Grassley: Iowa Democrats resent Washington meddling in Senate primary
James Q. Lynch
DES MOINES — Sen. Chuck Grassley finds it “kind of funny” that Washington Democrats lining up behind Patty Judge before she’s won the support of Iowa Democrats.
“I don’t know why they picked Patty Judge,” the six-term Republican said Wednesday about the field of Democrats who are seeking their party’s nomination to oppose him in the fall.
Grassley noted that State Sen. Rob Hogg, D-Cedar Rapids has the endorsement of 78 legislators so “it seems to me he’s got the grass roots support.”
Based on what he’s been reading, Grassley said it sounds like Democrats supporting Hogg or former legislator Tom Feigen of Clarence “kind of resent Washington Democrats pushing a certain candidate on Democratic voters of Iowa.”
“It’s just kind of funny they are bringing somebody to Washington until that person has talked to Iowans,” Grassley said. “Why would you come to Washington before you go to Washington Iowa?”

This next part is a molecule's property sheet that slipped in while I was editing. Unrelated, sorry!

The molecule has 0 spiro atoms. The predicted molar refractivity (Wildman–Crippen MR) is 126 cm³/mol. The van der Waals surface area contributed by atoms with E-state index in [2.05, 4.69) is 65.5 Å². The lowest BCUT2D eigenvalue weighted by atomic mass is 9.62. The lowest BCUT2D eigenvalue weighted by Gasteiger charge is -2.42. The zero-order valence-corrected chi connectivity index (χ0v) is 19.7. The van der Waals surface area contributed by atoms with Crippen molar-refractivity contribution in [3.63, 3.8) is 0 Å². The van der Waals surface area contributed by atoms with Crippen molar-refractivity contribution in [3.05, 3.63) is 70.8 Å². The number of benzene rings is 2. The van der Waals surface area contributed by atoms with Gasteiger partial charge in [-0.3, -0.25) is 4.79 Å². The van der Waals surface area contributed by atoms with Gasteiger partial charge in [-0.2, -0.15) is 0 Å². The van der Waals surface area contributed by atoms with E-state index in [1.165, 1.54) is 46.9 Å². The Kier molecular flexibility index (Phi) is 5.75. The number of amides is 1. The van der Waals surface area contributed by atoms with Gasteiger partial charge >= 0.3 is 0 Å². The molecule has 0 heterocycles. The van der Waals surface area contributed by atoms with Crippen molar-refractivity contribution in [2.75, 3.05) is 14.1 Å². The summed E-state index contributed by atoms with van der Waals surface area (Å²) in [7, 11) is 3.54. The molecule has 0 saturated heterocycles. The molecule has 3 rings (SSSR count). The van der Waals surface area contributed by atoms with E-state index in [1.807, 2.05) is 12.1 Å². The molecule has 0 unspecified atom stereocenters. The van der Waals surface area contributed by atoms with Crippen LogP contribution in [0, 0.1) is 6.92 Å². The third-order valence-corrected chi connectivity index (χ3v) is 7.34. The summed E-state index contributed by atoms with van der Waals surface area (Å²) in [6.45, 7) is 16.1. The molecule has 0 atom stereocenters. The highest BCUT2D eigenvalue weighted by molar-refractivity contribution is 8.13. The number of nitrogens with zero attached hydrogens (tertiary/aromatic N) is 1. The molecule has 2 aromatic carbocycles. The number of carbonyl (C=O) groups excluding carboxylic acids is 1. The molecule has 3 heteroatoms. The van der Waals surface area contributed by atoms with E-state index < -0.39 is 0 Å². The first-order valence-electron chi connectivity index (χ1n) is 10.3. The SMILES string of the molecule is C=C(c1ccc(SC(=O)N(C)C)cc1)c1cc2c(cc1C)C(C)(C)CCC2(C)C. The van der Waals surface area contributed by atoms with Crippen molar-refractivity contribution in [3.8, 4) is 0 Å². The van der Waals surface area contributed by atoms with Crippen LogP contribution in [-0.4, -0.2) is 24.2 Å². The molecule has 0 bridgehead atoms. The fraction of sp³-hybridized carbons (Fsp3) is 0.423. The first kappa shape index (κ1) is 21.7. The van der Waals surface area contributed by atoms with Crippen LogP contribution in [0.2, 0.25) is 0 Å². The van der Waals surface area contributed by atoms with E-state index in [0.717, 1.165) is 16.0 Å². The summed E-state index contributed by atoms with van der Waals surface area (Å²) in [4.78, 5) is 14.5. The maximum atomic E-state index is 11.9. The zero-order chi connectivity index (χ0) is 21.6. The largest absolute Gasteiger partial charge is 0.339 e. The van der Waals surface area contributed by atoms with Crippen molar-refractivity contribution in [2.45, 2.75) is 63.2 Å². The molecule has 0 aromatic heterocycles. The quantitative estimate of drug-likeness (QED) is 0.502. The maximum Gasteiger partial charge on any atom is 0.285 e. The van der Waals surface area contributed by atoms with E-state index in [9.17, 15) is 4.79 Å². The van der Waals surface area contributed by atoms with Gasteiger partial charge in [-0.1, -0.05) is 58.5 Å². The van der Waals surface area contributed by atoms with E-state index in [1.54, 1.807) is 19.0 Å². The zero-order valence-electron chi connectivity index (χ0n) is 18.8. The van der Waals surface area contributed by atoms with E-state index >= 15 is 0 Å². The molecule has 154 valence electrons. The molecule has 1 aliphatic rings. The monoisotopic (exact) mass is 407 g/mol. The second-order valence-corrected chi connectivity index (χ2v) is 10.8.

Judge, Hogg, Fiegen and former state lawmaker Bob Krause of Fairfield are seeking the Democratic nomination to run against Grassley, who has been considered safe by political handicappers. The invincibility of the Senate Judiciary Committee chairman is being questioned because of his refusal to consider any Supreme Court nominee President Barack Obama sends to the Senate.
Judge, who served as a state senator, Iowa agriculture secretary and lieutenant governor, rejected the idea that she’s been handpicked by party elites.
“I never viewed myself as being anyone’s establishment anything,” she said. “It’s kind of flattering that they think I’m Harry Reid’s pick.”
She sees the 2016 election as an opportunity to flip the Senate seat.
“This cycle is a game-changer,” she said. “I believe he can be beat. There is an opportunity here or otherwise I would not be putting my hat in the ring.”
Neither Grassley nor Judge have filed their nomination petitions with the Iowa Secretary of State. They have until March 18. Fiegen and Hogg have filed.
Des Moines bureau reporter Rod Boshart contributed to this story